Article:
As much as I enjoy getting SEO traffic, the fact of the matter is still the same regardless of how great your content is.

    Everyone’s guessing.

    We’ve seen it multiple times from legit sites that get outranked by crap content sites and the SEO apologists always say that “it won’t stay there for long before Google finds out and deindexes or penalizes them”.

    The question is, until that actually happens, what can you do about your traffic, income, lead generation plans?

    Google publisher poster-boy Tim Carter, known for his great site that made him a lot of money off Adsense suffered the same fate as many other legit content/business sites that couldn’t recover until his “celebrity” status got him direct access to Google support.

    How many of us has that privilege to get a simple reply from Google?

    While SEO is still a game to play if you’re into affiliate marketing or non-reputation-based businesses, it’s not exactly something any business can lean on.

    When almost all the experts at SEOMoz and other big SEO community can’t agree and guarantee rankings, how can that be a sustainable marketing endeavor?

    Treat all SEO traffic as bonus traffic and leave it at that, write for readers and forget “optimizing” for a system that’s more fickle than a Jersey Shore character.

  3. Michael Bely says:

    “Did you create the best page on the internet for that topic?” If you don’t think you did, you don’t deserve to be ranked accordingly!”…
    I believe SEO helps promote your content in the eyes of search engine even if your content is not the greatest on the internet. Although the content should be good if you build an authority website, otherwise you are right – people will leave your website soon. Unfortunately, search engine is not the wise man who knows everything well and judges content fairly. Top Google does NOT return the really best stuff on a subject. It returns what it currently thinks should be the best (Mat Cutts is a cool guy, but he says what he wants web masters to do, and not how Google actually works.) There are many vivid examples of how Google returns wrong results. E.g. type in the search box “best web hosting” – and what will you get on top positions of the SERP? You will get the websites that promote the hosting that simply offer the BIGGEST affiliate commissions (or are the part of EIG group) and this does NOT mean that those web hosting are the best. In many ways it is quite the opposite – those web hosting companies are hugely oversold and overloaded.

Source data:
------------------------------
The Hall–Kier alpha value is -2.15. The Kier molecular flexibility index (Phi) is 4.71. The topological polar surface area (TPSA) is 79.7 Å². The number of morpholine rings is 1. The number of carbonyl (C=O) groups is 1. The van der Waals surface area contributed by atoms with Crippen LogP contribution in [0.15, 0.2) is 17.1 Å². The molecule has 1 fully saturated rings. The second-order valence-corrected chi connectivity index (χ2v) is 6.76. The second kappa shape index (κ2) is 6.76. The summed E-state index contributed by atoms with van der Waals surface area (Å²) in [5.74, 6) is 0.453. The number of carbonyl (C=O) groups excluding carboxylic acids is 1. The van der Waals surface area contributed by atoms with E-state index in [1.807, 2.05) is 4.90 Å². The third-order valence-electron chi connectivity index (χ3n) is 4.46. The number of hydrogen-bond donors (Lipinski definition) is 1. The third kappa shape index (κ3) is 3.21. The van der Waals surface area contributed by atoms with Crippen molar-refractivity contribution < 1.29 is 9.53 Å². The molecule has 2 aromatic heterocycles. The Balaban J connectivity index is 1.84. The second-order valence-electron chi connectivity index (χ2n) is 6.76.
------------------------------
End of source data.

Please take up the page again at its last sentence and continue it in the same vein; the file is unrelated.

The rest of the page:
Sorry for writing such a long comment. But I did a research and was really disappointed (if not to say angry) when I got to know how Google can be (read “is”) wrong when returning the “best” results. So the idea of my comment is that it is not necessary that your content should be the best to rank well. But of course, it is better if your content is the best.

  4. Jon says:

    One thing that wasn’t covered much was the more technical stuff. Again this isn’t to trick the search engines but to increase website quality and accessibility.

    Interesting to listen to others views and inputs.

  5. Jarom Adair says:

    That’s a bit too much of a blanket statement for me to be able to agree Mary.

    I’d like to believe that the best content will win, but my experience is that small blogs in many tech-savvy industries don’t stand a chance against larger businesses with full-time SEO professionals who are also gunning for the long tail keywords. And as the less tech savvy industries are realizing the traffic that search engines provide, any keyword worth pursuing will also go to the larger businesses.

    That’s my prediction–in the next 5~10 years decent SEO results will only be available to those who can hire someone to work on it full time. I’d love to hear any arguments to the contrary (I really would like to see a situation where the little blogs can compete).

  6. Iain says:

    For my niche site, I tend to write more for SEO. However, I don’t try to go into overkill mode or anything.

    When I write for my other website, I try to focus less on SEO and more on what people are looking for.

    It’s not always easy to have a balance betweetn for SEO and for people.

    I optimize my sites to the best of my abilities using Yoast’s plug in. Also, since Genesis framework 2.0 I will have to look into support a bit more to ensure that I have set it up correctly.

  7. Yinka says:

    Though i havent listen to the podcast yet but i always find reasons to visit firepolemarketing. com for greater insight. Thanks alot.